The Phoenix Symphony production allows families to “follow and interact with Sam-I-Am as he rhymes his way through Dr. Seuss’ Green Eggs and Ham.” It’ll feature “a rendition of Gerald McBoing Boing, an animated short film by Dr. Seuss and selections from Seussical the Musical.”

Dr. Seuss’ The Lorax,” from the creators of “Despicable Me,” opens in movie theaters nationwide March 2. It follows the adventures of a 12-year-old boy seeking to win the girl of his dreams, and features lots of big names from Zac Efron and Taylor Swift to Betty White and Danny DeVito.

One Seuss, Two Seuss. Theater Seuss, Musical Suess. It’s all good. But I’m still not sporting the big hat.

— Lynn

Note: Check your local libraries and bookstores as Dr. Seuss’ birthday draws near for special Seuss-inspired activities for children and families. Click here to explore a PBS Independent Lens presentation called “The Political Dr. Seuss,” and here to enjoy PBS’ “The Cat in the Hat Knows a Lot About That.”

Coming up: Here piggy, piggy…

Birthday parties — theater style!

Aubrie Silva celebrated turning 7 years old at Greasepaint

Before the opening of yesterday’s performance of “Disney’s Aladdin Jr.” at Greasepaint Youtheatre in Scottsdale, board member Wendy Claus called “birthday girl” Aubrie Silva up on stage — presenting her with a light blue Greasepaint t-shirt and leading the audience in a rousing rendition of “Happy Birthday to You.”

Scottsdale mother Francine Silva let the theater know ahead of time that she was bringing Aubrie, who has two siblings, over to celebrate her birthday at the show with a group of ten friends. Silva even brought a tent and benches along so the girls could spend an hour or so before the show having their nails and temporary tattoos done by big sister Annelise and one of her friends.

Silva proudly notes that Annelise is the oldest member of Greasepaint LIVE — a group of young performing artists who “bring entertainment to shelters, senior centers and other organizations.” The 17-member group also “provides peer mentoring programming to youth groups with a special focus on trying to reach children in Title 1 schools.”

Birthday girl Aubrie has “been to many Gammage shows,” according to her mom. But for some of Aubrie’s guests, this was the first experience with live theater. Silva told me that Aubrie “absolutely loved the show,” then offered her own description of Sunday’s performance — “all live, all wonderful, all beautiful.”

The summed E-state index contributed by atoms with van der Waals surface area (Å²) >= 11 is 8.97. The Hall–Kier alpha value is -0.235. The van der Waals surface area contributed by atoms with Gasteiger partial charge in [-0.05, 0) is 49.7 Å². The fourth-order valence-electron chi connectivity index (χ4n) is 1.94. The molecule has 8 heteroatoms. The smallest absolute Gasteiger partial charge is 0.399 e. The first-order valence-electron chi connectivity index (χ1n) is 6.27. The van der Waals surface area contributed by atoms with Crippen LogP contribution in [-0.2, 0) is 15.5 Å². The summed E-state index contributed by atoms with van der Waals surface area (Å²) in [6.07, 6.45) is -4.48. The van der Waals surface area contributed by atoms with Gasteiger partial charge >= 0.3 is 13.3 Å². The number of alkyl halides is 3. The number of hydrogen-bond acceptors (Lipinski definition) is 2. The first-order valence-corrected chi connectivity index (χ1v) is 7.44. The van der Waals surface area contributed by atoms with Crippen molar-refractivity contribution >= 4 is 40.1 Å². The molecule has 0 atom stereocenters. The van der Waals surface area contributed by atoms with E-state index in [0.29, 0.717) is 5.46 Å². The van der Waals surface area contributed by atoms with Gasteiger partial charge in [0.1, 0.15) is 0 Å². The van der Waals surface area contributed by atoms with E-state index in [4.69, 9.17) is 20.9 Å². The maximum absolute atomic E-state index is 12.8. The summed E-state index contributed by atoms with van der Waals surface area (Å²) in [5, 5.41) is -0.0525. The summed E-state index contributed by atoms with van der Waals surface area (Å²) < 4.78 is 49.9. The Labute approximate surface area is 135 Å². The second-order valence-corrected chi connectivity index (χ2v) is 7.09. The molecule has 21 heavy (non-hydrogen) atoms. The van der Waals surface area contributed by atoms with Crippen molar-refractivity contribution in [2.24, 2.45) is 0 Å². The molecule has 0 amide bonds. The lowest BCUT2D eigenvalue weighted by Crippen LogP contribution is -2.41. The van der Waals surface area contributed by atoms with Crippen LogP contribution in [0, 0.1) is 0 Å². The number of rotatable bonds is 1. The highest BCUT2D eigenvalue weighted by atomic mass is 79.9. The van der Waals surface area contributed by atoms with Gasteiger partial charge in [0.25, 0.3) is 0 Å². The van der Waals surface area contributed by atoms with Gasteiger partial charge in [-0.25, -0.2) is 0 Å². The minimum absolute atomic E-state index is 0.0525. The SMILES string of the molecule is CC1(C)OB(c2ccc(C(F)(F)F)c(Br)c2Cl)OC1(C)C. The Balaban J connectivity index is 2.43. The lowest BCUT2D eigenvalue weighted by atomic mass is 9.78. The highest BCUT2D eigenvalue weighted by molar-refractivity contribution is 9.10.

Aubrie Silva poses with friends on the Greasepaint Youtheatre stage in Scottsdale

It sounds like Silva had just as much fun as her daughter, getting in the spirit ahead of time with invitations that read “princess dresses and tiaras optional” and putting together small tubs of blue cotton candy with bows on top and labels reading “Genie in a Bottle” or “Clouds from Agrabah.”

Silva also put together “princess bags” for each guest — containing party favors that included roses, necklaces, crowns, wands and candy. Parents less inspired to gather their own favors always have the option of getting show t-shirts for party kids and their guests.

Aubrie Silva and party guests with members of the Greasepaint Aladdin Jr. cast

“Disney’s Aladdin Jr.” is being performed again this weekend, so there’s still time to plan a birthday or Halloween party around the show assuming you get tickets while they’re still available. Other Greasepaint shows this season, “Les Miserables” and “Cinderella,” also have great theme party potential.

Most theater companies who perform for families won’t mind you asking about birthday celebrations theater-style, so check with your local theater groups to see what they offer. Also check with folks like Childsplay, Cookie Company and Valley Youth Theatre.

Aubrie Silva and friends outside Greasepaint Youtheatre in Scottsdale

Something tells me that Aubrie will always remember her Greasepaint Youtheatre princess party. Before you know it, her mom’ll be calling to schedule a graduation party. Time is fleeting, and they grow so fast. Cherish every birthday, and remember the power of live theater as you’re planning all those joyous celebrations.

— Lynn

Coming up: A world of faces, Gershwin tales